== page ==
The Beginning or the End? Writers on the Age of Trump
On the Eve of the Election, Which America Are We?
Writing is a political act. The idea that literature can (or should) be considered wholly separate from earthly concerns of justice and suffering diminishes both art and the life it depicts. If the moral arc of the universe indeed bends toward justice, it needs some help along the way. And so we look to our storytellers, Shelley’s “unacknowledged legislators of the world” for wisdom and alarm, a way of seeing what we need to see. The last 18 months have revealed depths of division, mistrust, and rancor far darker than a very many of us thought possible in America, in 2016. So regardless of who wins tomorrow, there is much to consider, to talk about, to fix. These essays and conversations stand as both a measure of the temperature and a consideration of the climate; and, perhaps more simply, more importantly, are a way to just keep talking, whatever comes tomorrow, lest silence lead to anger.
“I don’t want my family falling apart over this nightmare.”
Mira Jacob and Emily Raboteau talk raising children of color in Trump’s America.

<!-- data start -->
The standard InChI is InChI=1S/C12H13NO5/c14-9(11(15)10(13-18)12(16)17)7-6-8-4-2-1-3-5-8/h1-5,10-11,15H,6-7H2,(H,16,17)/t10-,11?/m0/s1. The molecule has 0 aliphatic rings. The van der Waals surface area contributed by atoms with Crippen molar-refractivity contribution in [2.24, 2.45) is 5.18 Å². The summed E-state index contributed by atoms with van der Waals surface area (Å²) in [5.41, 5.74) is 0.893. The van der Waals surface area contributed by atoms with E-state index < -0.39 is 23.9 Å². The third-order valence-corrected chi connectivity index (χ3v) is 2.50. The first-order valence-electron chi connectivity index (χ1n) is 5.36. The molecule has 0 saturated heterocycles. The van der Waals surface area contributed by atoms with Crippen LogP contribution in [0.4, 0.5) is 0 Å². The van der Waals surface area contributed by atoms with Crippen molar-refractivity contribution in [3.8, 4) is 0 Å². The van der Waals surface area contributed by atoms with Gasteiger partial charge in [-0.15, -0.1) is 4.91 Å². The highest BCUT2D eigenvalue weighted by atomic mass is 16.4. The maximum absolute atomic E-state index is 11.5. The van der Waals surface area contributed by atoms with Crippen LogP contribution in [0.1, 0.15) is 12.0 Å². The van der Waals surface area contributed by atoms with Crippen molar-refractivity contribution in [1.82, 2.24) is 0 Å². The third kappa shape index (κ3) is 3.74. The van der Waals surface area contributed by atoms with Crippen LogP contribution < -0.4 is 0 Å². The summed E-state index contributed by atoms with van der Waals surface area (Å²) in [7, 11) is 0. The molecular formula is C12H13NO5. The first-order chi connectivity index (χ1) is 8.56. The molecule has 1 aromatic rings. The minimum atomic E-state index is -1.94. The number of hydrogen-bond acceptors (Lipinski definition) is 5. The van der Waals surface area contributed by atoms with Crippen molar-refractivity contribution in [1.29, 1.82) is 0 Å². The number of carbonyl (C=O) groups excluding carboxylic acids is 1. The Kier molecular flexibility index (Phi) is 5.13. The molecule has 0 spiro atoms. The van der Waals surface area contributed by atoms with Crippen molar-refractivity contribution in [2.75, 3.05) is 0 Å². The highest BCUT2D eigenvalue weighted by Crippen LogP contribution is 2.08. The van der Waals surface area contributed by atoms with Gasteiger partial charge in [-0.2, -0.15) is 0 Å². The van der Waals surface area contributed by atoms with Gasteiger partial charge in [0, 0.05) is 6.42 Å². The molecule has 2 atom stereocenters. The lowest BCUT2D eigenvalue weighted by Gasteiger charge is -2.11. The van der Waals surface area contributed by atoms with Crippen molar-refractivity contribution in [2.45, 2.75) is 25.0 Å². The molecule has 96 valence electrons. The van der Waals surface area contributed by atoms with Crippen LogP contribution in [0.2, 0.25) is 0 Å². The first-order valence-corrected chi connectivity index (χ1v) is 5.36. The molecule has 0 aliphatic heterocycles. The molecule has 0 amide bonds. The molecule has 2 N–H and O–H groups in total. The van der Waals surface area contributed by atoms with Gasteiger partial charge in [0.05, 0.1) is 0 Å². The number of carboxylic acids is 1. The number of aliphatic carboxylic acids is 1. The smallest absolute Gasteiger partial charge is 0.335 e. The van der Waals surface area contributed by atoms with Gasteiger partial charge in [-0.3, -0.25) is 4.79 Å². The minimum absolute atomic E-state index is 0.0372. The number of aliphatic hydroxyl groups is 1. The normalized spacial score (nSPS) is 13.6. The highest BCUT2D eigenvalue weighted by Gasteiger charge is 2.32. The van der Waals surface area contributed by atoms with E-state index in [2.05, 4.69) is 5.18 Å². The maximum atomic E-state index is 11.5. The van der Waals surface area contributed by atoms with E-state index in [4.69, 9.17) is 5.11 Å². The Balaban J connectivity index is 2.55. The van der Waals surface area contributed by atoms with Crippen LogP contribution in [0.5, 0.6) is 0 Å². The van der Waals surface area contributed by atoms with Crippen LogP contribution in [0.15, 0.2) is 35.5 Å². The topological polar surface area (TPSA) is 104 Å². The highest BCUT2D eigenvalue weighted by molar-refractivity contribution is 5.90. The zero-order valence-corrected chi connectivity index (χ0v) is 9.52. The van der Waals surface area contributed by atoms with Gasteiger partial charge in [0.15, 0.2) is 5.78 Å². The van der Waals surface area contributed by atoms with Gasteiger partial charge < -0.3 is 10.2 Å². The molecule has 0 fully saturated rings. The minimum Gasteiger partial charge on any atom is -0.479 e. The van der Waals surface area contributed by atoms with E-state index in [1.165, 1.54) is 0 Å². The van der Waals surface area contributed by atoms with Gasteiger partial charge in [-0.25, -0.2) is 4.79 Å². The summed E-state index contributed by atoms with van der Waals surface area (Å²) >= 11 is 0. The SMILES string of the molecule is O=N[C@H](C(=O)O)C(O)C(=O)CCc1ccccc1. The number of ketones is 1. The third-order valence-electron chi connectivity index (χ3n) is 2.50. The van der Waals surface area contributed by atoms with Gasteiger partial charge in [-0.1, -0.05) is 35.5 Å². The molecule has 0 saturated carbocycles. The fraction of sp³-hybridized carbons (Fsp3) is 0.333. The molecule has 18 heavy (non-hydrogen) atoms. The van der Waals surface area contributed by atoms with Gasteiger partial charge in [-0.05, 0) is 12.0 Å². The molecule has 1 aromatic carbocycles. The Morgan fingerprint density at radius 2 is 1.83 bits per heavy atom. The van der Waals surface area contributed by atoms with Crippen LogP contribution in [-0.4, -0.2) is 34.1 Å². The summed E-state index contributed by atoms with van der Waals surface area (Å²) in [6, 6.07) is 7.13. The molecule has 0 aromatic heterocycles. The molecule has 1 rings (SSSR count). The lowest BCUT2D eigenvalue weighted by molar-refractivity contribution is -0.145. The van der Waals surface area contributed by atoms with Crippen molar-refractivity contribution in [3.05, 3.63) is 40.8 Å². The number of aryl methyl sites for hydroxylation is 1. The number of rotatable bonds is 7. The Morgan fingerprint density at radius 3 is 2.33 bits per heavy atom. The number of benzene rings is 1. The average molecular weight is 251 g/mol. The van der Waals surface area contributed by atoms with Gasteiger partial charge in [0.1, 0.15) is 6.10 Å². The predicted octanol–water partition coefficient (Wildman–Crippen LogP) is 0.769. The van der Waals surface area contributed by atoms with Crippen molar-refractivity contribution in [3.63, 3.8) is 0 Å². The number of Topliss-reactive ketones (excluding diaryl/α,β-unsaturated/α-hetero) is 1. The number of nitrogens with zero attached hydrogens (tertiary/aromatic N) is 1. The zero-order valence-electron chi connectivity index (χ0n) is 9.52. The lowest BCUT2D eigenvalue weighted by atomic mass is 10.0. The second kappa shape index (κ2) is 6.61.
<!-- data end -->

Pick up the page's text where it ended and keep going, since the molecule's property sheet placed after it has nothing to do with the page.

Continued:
“A part of me—the part that has embraced America as my new home—
has been crushed.”
Nicole Dennis-Benn on voting as an immigrant.
“The actual moment of marking a ballot is the only true secret left in our lives.”
Susan Straight on driving 3,000 miles to vote.
“Without persistent vigilance, unbridled bigotry will rise again.”
Pamela Newkirk on the myth of a post-racial America.
“Having Trump running for president is like constantly being harassed
on my way to work.”
Lauren Elkin on Donald Trump, anti-flaneur.
“He was blood dumped into a scrying pool.”
Maurice Carlos Ruffin on talking Trump in New Orleans.
“It’s unclear how he’s endeared himself, with his anus face and cheap-baby-doll hair.”
Kera Bolonik and Kate Tuttle on the limits of satire in an age of Trump.
“Democrats and Republicans are screaming apocalypse, and the rhetoric is so inflamed that at times it can be hard to see the flames for the smoke. Where to look?”
Ten literary takes on all our possible post-election apocalypses.